This is funny. Someone at “ChristianScienceMonitor.com” is mocking the “Freedom Fries” America and wonders what would happen if the French decided to prohibit the use of French words in American English (Blogdex #2 currently!).
Of course, we all know that the French (or any other group of people who are native speakers of a certain language) do not literally own their language in any meaningful or even enforceable way – actually, I can only think of one polity where I suppose the legislative could seriously contemplate to extend copyright to such a degree… I guess you know which one I am talking about.
Moreover, French was not invented by the Académie Francaise (however much l’Académie would probably like this idea)… Quite comparably to all other languages, it took a long time to become the French we know today… But anyway. If it reads like this –
It is time for English-speaking
peoplesfolk to throw off this cultural imperialismlording-it-over-others and declaresay our linguistic freedom. It is time to purifyclean the English languagetongue. It will take some sacrificeshardship on everyone’s part to get used to the new parlancespeech. But think of the satisfactionwarm feeling inside on the day we are all able tocan all stare the Académie FranÃ§aise in the eye and say without fear of reprisalinjury: “Sumer is icumen in….”
– if you strip modern English of the linguistic consequences of the Norman conquest of 1066 (beautifully depicted on the world’s oldes comic strip, the Bayeux tapestry), imagine what would remain of English without its German(ic) roots? Since “English [predominantly] descends from the language spoken by the Germanic tribes that invaded Britain during late antiquity and the early Middle Ages…” I’m no expert in etymology – so I am just guessing here – but I figure the above sentence would probably look somewhat like this…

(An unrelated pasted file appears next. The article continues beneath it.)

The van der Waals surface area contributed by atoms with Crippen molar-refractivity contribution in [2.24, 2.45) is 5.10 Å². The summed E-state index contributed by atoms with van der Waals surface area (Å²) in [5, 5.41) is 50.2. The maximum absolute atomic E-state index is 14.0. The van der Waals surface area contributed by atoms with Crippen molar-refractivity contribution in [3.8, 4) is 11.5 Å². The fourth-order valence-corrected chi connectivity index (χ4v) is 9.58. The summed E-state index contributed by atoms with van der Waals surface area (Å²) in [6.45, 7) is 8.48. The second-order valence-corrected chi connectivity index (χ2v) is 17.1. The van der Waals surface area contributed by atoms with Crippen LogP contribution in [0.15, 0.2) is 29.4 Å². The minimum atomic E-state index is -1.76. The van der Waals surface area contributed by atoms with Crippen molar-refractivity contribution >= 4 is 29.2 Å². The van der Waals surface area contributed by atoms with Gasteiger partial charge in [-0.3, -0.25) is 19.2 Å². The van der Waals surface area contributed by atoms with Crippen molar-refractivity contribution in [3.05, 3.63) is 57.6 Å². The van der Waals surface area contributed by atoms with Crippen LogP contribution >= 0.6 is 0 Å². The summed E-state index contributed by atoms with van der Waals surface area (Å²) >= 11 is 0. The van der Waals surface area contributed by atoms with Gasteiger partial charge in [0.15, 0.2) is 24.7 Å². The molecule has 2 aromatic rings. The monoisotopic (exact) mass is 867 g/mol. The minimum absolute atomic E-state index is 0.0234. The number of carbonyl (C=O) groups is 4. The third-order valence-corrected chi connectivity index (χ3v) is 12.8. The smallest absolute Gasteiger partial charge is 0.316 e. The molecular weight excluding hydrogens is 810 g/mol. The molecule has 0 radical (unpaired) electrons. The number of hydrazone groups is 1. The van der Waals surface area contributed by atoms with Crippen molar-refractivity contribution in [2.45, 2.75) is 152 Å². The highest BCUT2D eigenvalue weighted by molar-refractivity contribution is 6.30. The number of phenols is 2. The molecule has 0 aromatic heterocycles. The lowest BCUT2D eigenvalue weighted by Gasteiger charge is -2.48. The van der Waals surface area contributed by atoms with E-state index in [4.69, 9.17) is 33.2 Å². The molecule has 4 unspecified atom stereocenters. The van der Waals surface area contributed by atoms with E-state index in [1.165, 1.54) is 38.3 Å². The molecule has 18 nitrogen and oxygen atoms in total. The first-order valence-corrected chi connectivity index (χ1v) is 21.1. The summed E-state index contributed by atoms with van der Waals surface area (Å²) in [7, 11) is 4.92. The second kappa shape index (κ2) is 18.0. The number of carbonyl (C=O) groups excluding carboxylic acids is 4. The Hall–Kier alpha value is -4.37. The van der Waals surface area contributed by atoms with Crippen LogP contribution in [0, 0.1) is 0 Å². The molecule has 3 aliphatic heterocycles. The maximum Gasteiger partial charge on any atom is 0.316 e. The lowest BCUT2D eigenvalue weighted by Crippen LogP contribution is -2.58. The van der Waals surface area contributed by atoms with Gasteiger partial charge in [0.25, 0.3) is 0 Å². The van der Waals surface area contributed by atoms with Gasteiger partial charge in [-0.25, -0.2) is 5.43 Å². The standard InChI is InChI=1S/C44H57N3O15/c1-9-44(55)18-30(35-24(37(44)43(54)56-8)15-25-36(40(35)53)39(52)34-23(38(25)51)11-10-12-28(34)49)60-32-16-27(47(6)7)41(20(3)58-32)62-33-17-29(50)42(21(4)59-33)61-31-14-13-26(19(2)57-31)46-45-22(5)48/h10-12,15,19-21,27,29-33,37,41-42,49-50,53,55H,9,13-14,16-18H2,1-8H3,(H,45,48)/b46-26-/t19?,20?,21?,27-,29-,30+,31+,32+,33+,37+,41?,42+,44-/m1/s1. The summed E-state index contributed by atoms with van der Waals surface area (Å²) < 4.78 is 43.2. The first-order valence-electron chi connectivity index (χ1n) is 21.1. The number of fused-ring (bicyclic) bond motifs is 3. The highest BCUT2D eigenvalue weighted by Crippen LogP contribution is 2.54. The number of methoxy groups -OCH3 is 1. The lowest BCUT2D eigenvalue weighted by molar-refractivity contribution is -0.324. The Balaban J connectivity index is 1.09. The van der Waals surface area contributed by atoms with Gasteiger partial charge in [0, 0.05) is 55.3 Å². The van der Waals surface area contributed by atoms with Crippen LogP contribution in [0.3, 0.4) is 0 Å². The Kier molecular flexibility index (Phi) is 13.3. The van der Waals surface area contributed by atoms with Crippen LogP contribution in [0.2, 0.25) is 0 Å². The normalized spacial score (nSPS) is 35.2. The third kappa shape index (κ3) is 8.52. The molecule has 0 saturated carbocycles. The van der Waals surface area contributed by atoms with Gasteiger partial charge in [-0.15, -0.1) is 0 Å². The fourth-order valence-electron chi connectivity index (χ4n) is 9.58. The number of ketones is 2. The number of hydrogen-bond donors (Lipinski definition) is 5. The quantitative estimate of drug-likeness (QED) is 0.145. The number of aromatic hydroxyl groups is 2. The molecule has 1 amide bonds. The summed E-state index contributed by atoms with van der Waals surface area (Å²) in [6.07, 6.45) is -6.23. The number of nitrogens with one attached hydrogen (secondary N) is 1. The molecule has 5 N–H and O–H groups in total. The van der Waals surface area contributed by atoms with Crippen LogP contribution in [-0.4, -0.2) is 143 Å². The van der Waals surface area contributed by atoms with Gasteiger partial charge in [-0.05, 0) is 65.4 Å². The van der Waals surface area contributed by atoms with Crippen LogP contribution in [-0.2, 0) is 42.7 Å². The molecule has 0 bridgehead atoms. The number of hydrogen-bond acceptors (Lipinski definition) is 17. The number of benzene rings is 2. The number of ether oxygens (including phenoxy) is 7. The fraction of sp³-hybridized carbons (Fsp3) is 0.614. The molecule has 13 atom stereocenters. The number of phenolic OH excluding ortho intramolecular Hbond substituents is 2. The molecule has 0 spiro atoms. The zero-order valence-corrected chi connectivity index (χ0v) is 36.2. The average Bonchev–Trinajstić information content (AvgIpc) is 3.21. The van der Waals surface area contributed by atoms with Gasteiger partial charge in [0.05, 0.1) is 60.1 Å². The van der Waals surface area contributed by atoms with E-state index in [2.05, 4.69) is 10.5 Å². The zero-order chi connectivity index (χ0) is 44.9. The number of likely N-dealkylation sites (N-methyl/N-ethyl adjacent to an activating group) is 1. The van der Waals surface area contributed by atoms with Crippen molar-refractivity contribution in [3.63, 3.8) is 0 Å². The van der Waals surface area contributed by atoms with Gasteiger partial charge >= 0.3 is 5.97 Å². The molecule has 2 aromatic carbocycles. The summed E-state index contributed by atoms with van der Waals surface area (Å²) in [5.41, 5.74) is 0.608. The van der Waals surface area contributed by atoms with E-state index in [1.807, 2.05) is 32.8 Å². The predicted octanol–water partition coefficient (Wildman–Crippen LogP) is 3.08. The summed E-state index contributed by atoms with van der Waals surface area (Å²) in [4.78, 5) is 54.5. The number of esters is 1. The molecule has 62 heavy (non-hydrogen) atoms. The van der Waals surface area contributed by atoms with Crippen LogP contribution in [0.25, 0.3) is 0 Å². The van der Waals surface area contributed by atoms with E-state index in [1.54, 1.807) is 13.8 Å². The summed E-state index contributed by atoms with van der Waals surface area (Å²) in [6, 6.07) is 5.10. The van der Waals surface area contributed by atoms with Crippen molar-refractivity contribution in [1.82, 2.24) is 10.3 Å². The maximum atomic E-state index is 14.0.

It istime forEnglish- speaking folk tothrow off this culturallording- it-over-others and say our linguistic freedom.
It istime toclean the English tongue. It willtake some hardshipon everyone’s part toget used tothe new speech. But thinkof the warmfeeling insideon the day we can all starethe Académie FranÃ§aise inthe eye and saywithout fear of injury: “Sumer is icumen in….”
Just another reason for continued linguistic cooperation, I suppose ;-).